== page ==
The spiritual practices of admitting that you cannot control your addiction and believing that a higher power can give you strength have been used with much success to deal with other addictions. These practices, along with the fellowship of others on a similar path, are a key part of 12-step recovery programs. These same principles can be applied to quitting smoking.

Think about how you can deal with stress and not smoke. Look at the resources around you and plan on how you will handle the stressors that will come your way.

Taking care of yourself

It’s important for your health care provider to know if you use any type of tobacco now or have in the past, so that you will get the preventive health care you need. It’s well known that using tobacco puts you at risk for certain health-related illnesses, so part of your health care should focus on related screening and preventive measures to help you stay as healthy as possible. For example, you will want to regularly check inside your mouth for any changes. Have your doctor or dentist look at your mouth, tongue, or throat if you have any changes or problems. The American Cancer Society recommends that medical check-ups should include looking in the mouth. This way, tobacco users may be able to learn about changes such as leukoplakia (white patches on the mouth tissues) early, and prevent oral cancer or find it at a stage that’s easier to treat.

You should also be aware of any of the following changes:

  • Change in cough
  • A new cough
  • Coughing up blood
  • Hoarseness
  • Trouble breathing
  • Wheezing
  • Headaches
  • Chest pain
  • Loss of appetite
  • Weight loss
  • General tiredness
  • Frequent lung or bronchial infections

Any of these could be signs of lung cancer or a number of other lung conditions and should be reported to a doctor right away.

Heavy smokers are at higher risk for lung cancer. But lung cancer often doesn’t cause symptoms until it’s advanced (has spread). The American Cancer Society has guidelines on the use of low dose computed tomography (CT) to screen for lung cancer in certain people at high risk. These people are heavy smokers and formerly heavy smokers between the ages of 55 and 74 years old who are in fairly good health.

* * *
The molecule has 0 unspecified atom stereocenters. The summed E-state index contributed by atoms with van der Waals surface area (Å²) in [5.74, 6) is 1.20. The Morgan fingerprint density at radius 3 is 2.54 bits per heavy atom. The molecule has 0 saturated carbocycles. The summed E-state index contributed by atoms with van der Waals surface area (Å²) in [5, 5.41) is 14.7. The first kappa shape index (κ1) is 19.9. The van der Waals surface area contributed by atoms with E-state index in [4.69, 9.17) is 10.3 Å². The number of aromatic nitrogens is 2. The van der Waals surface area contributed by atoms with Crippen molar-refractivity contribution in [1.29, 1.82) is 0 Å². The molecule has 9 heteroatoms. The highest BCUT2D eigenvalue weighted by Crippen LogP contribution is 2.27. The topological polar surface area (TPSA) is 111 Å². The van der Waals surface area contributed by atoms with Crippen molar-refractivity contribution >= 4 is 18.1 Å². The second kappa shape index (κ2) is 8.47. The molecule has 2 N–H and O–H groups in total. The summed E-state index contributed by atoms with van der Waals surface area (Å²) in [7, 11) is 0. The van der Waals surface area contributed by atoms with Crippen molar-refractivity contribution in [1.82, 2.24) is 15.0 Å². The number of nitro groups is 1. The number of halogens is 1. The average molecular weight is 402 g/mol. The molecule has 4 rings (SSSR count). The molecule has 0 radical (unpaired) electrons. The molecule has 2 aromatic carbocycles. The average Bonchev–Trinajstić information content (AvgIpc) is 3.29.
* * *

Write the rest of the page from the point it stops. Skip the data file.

If you meet these requirements, talk with your doctor about your lung cancer risk and the potential benefits and risks of lung cancer screening. After discussing what is and is not known about the value of early lung cancer detection, you and your doctor can decide whether to go ahead with testing. If you do decide in favor of testing, then be sure to have it done at a center that has experience in all aspects of testing people at high risk. For more information on this, please see Lung Cancer Prevention and Early Detection.

Remember that tobacco users have a higher risk for other cancers, too. You can learn about the types of cancer you may be at risk for by reading our document that discusses the way you use tobacco. (See the “To learn more” section to find this information.) Other risk factors for these cancers may be more important than your use of tobacco, but you should know about the extra risks that might apply to you.

If you have any health concerns that may be related to your tobacco use, please see a health care provider as soon as possible. Taking care of yourself and getting treatment for problems early on will give you the best chance for successful treatment. The best way, though, to take care of yourself and decrease your risk for life-threatening health problems is to quit using tobacco.

Last Medical Review: 02/06/2014
Last Revised: 02/06/2014